Seth Rollins has been a real highlight of SmackDown since his return earlier this year. That’s largely because he’s thrown himself into playing his heel character, while avoided shoot interviews where he defends WWE and questions the audience’s right to criticize the product.
Unfortunately, he’s the latest guest on Ryan Satin’s new Out Of Character podcast, and as the name suggests, he’s dropped the Drip Master gimmick for this one. When the subject of his failed 2019 babyface run comes up, Rollins isn’t doing a lot of introspection about why. It’s the world’s tendency to hate that’s to blame.
“When you’re a babyface in this era, it is hard to keep people liking you. It is difficult because I think people’s natural reaction is, for whatever reason, to dislike almost everything, and I don’t know why that is. That’s what entertainment has turned into. So to be frustrated, unsatisfied or not like something, that’s what’s cool – especially when you’re told you’re supposed to like it – and so it becomes pretty hard not to let that go to your head.
“I would go to live events, our non-televised events, and the response was not what you would see on TV. The crowds were, to me, they were two totally different crowds.
“I’d be main eventing against a, say, Baron Corbin or whatever, and the crowd would be 100 percent, ‘Let’s go, Rollins,’ ‘Burn it down,’ nonstop, and it was a party. Then you’d come to TV, and half the crowd – the louder half of the crowd – would just be up in my throat.
“It was very confusing, and I think sometimes it pushes our creative process in directions we, maybe, shouldn’t be going. But that’s how it is. That’s how the business is these days, and so you gotta figure it out, and you gotta adapt. If you don’t, you’re going to get left by the wayside.”
He’s not entirely off-base. There is a lot of negativity in the world, and a portion of the audience that watches in order to troll the company. I truly believe the bulk of the audience just wants to be entertained, though. And Seth pursuing Brock Lesnar with the same storyline WWE’d used for Roman Reigns’ pursuit of Brock Lesnar just wasn’t very entertaining. The less we talk about the Bray Wyatt feud that followed, the better.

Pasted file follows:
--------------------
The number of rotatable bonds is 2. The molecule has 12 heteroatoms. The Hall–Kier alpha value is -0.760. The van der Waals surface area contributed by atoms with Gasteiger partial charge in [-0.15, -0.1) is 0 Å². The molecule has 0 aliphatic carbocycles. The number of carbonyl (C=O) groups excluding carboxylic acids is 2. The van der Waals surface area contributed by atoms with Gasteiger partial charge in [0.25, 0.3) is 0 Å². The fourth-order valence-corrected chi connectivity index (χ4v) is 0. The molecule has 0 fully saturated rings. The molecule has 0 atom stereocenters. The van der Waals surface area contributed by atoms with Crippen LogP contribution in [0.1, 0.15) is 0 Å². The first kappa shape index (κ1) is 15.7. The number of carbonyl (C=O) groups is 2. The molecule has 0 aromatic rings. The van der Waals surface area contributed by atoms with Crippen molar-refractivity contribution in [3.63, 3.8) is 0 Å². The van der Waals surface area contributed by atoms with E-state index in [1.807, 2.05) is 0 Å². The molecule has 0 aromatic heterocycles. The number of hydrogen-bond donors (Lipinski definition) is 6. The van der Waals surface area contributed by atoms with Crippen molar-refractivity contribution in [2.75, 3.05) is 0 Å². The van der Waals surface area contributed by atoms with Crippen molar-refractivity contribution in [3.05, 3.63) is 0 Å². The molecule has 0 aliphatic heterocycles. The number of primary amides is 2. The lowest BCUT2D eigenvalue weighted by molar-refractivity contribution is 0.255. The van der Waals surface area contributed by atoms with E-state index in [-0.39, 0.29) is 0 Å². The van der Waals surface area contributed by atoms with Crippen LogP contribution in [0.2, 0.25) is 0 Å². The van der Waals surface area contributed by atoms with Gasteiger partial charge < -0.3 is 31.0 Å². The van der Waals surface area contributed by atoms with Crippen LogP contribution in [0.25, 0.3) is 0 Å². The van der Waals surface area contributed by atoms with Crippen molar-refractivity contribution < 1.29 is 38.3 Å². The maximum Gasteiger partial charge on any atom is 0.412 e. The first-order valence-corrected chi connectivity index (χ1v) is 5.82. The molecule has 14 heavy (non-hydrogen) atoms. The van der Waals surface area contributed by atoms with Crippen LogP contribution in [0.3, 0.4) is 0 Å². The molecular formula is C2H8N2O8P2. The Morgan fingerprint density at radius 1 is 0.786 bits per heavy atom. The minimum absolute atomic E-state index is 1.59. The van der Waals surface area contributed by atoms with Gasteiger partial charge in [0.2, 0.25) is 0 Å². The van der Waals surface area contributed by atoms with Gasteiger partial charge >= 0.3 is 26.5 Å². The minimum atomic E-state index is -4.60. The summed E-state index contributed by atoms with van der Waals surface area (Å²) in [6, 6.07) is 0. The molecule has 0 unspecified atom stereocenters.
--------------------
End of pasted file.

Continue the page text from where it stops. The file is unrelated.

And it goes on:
Those things weren’t his fault, and many fans realized that. Where the real trouble started, and why that loud half of the crowd (which also happens to be the half that spends the most time and money on wrestling) really turned on him, was when he reacted to criticism of that bad creative by adopting a bunch of real-life heel attributes: taking potshots at his old Shieldmate instead of taking the high road like their other brother, questioning paying customers’ right to judge the product, comparing the size of his paycheck with wrestlers at other companies, and perhaps most bizarrely, getting into a Twitter beef with a popular female wrestler.
Elsewhere in the interview, Rollins talks about how his fiancée Becky Lynch encouraged him to get back on Twitter, not take things personally, and use it to serve his on-screen act. And he seems to realize how it’s serving him well now, but still doesn’t acknowledge how his use of it was hurting him before. Instead, he weighs the pros and cons of working without live in-person audiences, and isn’t sure he wants to go back to the way it was before:
“I still think social media still plays quite a role in how shows are written and how characters are portrayed. [The ThunderDome] has allowed us to tell our stories a little cleaner in the sense that things aren’t up and down as they may normally be. Whether that’s good or bad, I’m not entirely sure. I miss the fans and live interaction, but I like being able to cut a promo and getting all the way through without having to side-eye the audience. It’s nice to get a thought out without being interrupted by ‘CM Punk’ chants.
“Some stories have overstayed their welcome, but we’ve definitely been allowed to tell fully fleshed out stories over six or seven months that we wouldn’t get through normally because a live crowd would force creative to change course. I had a blast working with the Mysterios, though things got carried away at the end. I was proud of the eye-for-an-eye match.”
This raises an issue that’s been kicked around in different corners of the wrestle web - whether some part of Vince McMahon and WWE is hesitant to leave an environment where they control reactions. There seems to be something to that, despite Seth admitting that real feedback might have tightened up something like his feud with the Mysterios before it hung around too long.
In the end, all involved will welcome fans back into arenas, because it’s (ahem) best for business. There will be an adjustment period, and fans will accept some acts and reject others. The world’s negativity will play a role in some of those rejections, but it won’t be the main factor.
The main factor will be whether, to use Seth’s own words, the stars figure it out and adapt. Rollins has shown signs he can do that, but this interview is evidence the guy who takes all criticism personally is still in there. For his sake, and for the sake of fans who are enjoying his current work, I hope he figures out how to keep adapting.